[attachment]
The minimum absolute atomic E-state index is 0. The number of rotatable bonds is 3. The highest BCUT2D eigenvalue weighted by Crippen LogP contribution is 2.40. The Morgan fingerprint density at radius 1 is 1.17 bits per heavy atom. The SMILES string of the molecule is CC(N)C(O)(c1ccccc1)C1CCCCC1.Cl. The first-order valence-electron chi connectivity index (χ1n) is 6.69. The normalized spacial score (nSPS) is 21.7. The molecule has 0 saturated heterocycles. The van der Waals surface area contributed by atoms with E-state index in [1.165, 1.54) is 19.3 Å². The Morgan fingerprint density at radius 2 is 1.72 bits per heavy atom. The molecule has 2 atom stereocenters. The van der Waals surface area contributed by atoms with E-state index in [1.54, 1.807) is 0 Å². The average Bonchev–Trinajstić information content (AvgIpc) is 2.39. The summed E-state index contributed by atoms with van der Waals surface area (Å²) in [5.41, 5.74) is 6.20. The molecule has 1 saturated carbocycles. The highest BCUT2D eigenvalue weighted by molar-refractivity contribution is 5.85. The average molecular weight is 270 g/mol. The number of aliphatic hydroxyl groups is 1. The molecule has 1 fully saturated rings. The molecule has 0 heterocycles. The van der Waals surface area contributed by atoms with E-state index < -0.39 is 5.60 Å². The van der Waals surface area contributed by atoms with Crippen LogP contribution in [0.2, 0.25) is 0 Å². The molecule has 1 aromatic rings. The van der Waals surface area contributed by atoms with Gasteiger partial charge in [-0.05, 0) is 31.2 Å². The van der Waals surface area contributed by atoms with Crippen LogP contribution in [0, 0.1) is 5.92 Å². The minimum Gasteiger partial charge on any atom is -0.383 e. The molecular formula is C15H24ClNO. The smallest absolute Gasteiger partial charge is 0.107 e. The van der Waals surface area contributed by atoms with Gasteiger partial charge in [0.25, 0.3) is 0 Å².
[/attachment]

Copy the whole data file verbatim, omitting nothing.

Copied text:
The minimum absolute atomic E-state index is 0. The number of rotatable bonds is 3. The highest BCUT2D eigenvalue weighted by Crippen LogP contribution is 2.40. The Morgan fingerprint density at radius 1 is 1.17 bits per heavy atom. The SMILES string of the molecule is CC(N)C(O)(c1ccccc1)C1CCCCC1.Cl. The first-order valence-electron chi connectivity index (χ1n) is 6.69. The normalized spacial score (nSPS) is 21.7. The molecule has 0 saturated heterocycles. The van der Waals surface area contributed by atoms with E-state index in [1.165, 1.54) is 19.3 Å². The Morgan fingerprint density at radius 2 is 1.72 bits per heavy atom. The molecule has 2 atom stereocenters. The van der Waals surface area contributed by atoms with E-state index in [1.54, 1.807) is 0 Å². The average Bonchev–Trinajstić information content (AvgIpc) is 2.39. The summed E-state index contributed by atoms with van der Waals surface area (Å²) in [5.41, 5.74) is 6.20. The molecule has 1 saturated carbocycles. The highest BCUT2D eigenvalue weighted by molar-refractivity contribution is 5.85. The average molecular weight is 270 g/mol. The number of aliphatic hydroxyl groups is 1. The molecule has 1 fully saturated rings. The molecule has 0 heterocycles. The van der Waals surface area contributed by atoms with E-state index < -0.39 is 5.60 Å². The van der Waals surface area contributed by atoms with Crippen LogP contribution in [0.2, 0.25) is 0 Å². The molecule has 1 aromatic rings. The van der Waals surface area contributed by atoms with Gasteiger partial charge in [-0.05, 0) is 31.2 Å². The van der Waals surface area contributed by atoms with Crippen LogP contribution in [0, 0.1) is 5.92 Å². The minimum Gasteiger partial charge on any atom is -0.383 e. The molecular formula is C15H24ClNO. The smallest absolute Gasteiger partial charge is 0.107 e. The van der Waals surface area contributed by atoms with Gasteiger partial charge in [0.25, 0.3) is 0 Å².